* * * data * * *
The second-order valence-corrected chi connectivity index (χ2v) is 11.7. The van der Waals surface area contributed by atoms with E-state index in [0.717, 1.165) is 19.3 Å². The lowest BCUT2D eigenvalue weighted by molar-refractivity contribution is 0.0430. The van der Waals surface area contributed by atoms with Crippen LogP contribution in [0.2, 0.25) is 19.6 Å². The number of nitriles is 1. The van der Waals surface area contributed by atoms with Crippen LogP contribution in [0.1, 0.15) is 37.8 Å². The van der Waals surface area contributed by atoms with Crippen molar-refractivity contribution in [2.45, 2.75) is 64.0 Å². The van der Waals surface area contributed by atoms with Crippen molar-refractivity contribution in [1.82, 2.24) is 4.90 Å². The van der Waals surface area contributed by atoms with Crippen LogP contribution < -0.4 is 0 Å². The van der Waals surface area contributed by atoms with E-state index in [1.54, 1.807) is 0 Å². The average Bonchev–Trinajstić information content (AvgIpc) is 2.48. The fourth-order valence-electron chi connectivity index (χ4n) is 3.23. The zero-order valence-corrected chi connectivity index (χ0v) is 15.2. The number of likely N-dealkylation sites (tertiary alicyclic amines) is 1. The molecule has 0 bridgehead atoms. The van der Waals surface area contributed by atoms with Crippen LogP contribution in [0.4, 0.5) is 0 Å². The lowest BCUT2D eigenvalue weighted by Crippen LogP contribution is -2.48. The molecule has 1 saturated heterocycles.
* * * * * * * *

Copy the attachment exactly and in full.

The second-order valence-corrected chi connectivity index (χ2v) is 11.7. The van der Waals surface area contributed by atoms with E-state index in [0.717, 1.165) is 19.3 Å². The lowest BCUT2D eigenvalue weighted by molar-refractivity contribution is 0.0430. The van der Waals surface area contributed by atoms with Crippen LogP contribution in [0.2, 0.25) is 19.6 Å². The number of nitriles is 1. The van der Waals surface area contributed by atoms with Crippen LogP contribution in [0.1, 0.15) is 37.8 Å². The van der Waals surface area contributed by atoms with Crippen molar-refractivity contribution in [2.45, 2.75) is 64.0 Å². The van der Waals surface area contributed by atoms with Crippen molar-refractivity contribution in [1.82, 2.24) is 4.90 Å². The van der Waals surface area contributed by atoms with Crippen LogP contribution < -0.4 is 0 Å². The van der Waals surface area contributed by atoms with E-state index in [1.54, 1.807) is 0 Å². The average Bonchev–Trinajstić information content (AvgIpc) is 2.48. The fourth-order valence-electron chi connectivity index (χ4n) is 3.23. The zero-order valence-corrected chi connectivity index (χ0v) is 15.2. The number of likely N-dealkylation sites (tertiary alicyclic amines) is 1. The molecule has 0 bridgehead atoms. The van der Waals surface area contributed by atoms with Crippen LogP contribution in [0.4, 0.5) is 0 Å². The lowest BCUT2D eigenvalue weighted by Crippen LogP contribution is -2.48. The molecule has 1 saturated heterocycles.